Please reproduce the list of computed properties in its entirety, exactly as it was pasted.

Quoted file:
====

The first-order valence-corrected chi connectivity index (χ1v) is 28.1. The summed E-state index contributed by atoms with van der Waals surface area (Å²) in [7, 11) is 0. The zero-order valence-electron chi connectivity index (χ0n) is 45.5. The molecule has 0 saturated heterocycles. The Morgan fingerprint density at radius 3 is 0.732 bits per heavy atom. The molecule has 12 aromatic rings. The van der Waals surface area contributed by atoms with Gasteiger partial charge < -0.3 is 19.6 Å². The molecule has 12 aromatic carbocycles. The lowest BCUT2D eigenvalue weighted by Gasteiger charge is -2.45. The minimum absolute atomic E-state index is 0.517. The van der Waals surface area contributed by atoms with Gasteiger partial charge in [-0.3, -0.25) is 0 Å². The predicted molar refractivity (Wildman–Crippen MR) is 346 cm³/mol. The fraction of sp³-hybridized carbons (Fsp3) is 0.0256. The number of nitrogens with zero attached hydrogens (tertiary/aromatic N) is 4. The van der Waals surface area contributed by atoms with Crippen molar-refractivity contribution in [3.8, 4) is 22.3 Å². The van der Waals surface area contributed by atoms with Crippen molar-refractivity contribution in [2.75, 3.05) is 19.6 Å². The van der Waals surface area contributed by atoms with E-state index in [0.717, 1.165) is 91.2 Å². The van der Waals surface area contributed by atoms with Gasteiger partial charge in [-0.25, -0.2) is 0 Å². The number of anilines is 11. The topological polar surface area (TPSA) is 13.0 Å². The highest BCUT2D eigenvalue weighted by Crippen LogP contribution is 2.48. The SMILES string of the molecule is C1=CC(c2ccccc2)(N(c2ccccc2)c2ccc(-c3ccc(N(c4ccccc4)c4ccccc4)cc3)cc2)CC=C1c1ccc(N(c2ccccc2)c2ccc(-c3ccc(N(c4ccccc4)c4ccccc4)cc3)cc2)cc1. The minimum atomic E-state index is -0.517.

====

The first-order valence-corrected chi connectivity index (χ1v) is 28.1. The summed E-state index contributed by atoms with van der Waals surface area (Å²) in [7, 11) is 0. The zero-order valence-electron chi connectivity index (χ0n) is 45.5. The molecule has 0 saturated heterocycles. The Morgan fingerprint density at radius 3 is 0.732 bits per heavy atom. The molecule has 12 aromatic rings. The van der Waals surface area contributed by atoms with Gasteiger partial charge < -0.3 is 19.6 Å². The molecule has 12 aromatic carbocycles. The lowest BCUT2D eigenvalue weighted by Gasteiger charge is -2.45. The minimum absolute atomic E-state index is 0.517. The van der Waals surface area contributed by atoms with Gasteiger partial charge in [-0.3, -0.25) is 0 Å². The predicted molar refractivity (Wildman–Crippen MR) is 346 cm³/mol. The fraction of sp³-hybridized carbons (Fsp3) is 0.0256. The number of nitrogens with zero attached hydrogens (tertiary/aromatic N) is 4. The van der Waals surface area contributed by atoms with Crippen molar-refractivity contribution in [3.8, 4) is 22.3 Å². The van der Waals surface area contributed by atoms with Crippen molar-refractivity contribution in [2.75, 3.05) is 19.6 Å². The van der Waals surface area contributed by atoms with E-state index in [0.717, 1.165) is 91.2 Å². The van der Waals surface area contributed by atoms with Gasteiger partial charge in [-0.25, -0.2) is 0 Å². The number of anilines is 11. The topological polar surface area (TPSA) is 13.0 Å². The highest BCUT2D eigenvalue weighted by Crippen LogP contribution is 2.48. The SMILES string of the molecule is C1=CC(c2ccccc2)(N(c2ccccc2)c2ccc(-c3ccc(N(c4ccccc4)c4ccccc4)cc3)cc2)CC=C1c1ccc(N(c2ccccc2)c2ccc(-c3ccc(N(c4ccccc4)c4ccccc4)cc3)cc2)cc1. The minimum atomic E-state index is -0.517.